Last reviewed 15 September 2020

Discussions between senior UK trade officials and the chief negotiators from all 11 members of the CPTPP (Comprehensive and Progressive Agreement for Trans-Pacific Partnership) have been opened to discuss potential UK accession.

This is the first time CPTPP members have had such a discussion with a country seeking membership since the Partnership was created in 2018.

International Trade Secretary Liz Truss said: “Membership would bring new opportunities for our go-getting businesses, more choice for our consumers, and provide us with greater economic security. Strategically, it would help us forge closer ties with the wider Pacific region and put us in a stronger position to reshape global trading rules alongside countries who share our values.”

The meeting follows major progress in negotiations between the UK and Japan, she went on, as well as the beginning of negotiations with Australia and New Zealand, and the resumption of negotiations with Canada, as the UK looks to focus on trade with the dynamic Asia-Pacific region.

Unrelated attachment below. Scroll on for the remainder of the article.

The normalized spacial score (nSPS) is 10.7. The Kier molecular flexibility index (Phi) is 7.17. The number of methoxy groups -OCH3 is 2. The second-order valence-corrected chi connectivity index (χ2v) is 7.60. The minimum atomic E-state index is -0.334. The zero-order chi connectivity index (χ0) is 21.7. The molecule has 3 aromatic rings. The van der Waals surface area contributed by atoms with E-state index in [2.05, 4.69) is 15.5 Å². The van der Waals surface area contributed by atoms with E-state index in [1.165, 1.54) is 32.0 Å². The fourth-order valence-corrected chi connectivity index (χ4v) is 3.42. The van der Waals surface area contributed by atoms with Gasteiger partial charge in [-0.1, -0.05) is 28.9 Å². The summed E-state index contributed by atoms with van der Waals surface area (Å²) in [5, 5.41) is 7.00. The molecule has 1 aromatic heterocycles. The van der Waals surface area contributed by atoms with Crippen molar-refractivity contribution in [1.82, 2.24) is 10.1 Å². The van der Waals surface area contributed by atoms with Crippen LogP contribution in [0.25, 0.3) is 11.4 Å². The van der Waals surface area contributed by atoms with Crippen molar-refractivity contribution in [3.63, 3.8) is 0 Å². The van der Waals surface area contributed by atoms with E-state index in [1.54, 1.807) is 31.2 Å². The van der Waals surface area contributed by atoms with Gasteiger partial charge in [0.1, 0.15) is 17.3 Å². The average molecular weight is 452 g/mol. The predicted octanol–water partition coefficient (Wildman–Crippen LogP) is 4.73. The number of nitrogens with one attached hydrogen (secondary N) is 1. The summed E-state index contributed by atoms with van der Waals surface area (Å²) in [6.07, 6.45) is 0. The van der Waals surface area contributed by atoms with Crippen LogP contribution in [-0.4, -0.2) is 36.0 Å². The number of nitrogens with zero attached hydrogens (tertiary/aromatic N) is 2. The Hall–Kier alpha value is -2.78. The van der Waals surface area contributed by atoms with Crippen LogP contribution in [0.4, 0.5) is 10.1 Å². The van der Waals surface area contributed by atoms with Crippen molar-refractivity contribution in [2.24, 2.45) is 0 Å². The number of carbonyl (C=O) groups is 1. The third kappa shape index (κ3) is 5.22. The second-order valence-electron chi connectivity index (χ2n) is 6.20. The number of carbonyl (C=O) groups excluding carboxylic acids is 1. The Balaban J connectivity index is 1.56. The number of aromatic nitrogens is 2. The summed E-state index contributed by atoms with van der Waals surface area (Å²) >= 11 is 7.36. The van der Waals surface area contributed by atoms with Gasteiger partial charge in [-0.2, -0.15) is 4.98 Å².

CPTPP membership also provides an opportunity to expand trade links with key partners in the Americas.

Evolving from the Trans-Pacific Partnership (TPP), which was ended by the withdrawal of the United States, the CPTPP is an agreement between Australia, Brunei, Canada, Chile, Japan, Malaysia, Mexico, New Zealand, Peru, Singapore and Vietnam.

Membership, the Government believes, would put the UK in a stronger position to reshape global rules and drive reform at the World Trade Organization (WTO) as well as “hitching the UK” to one of the world’s largest free trade areas.

The CPTPP area removes tariffs on 95% of goods traded between its members, which could reduce costs for businesses and create new economic opportunities for UK exporters.

Since 2009 trade between the UK and CPTPP countries has grown on average by 6% every year and was worth over £112 billion in 2019.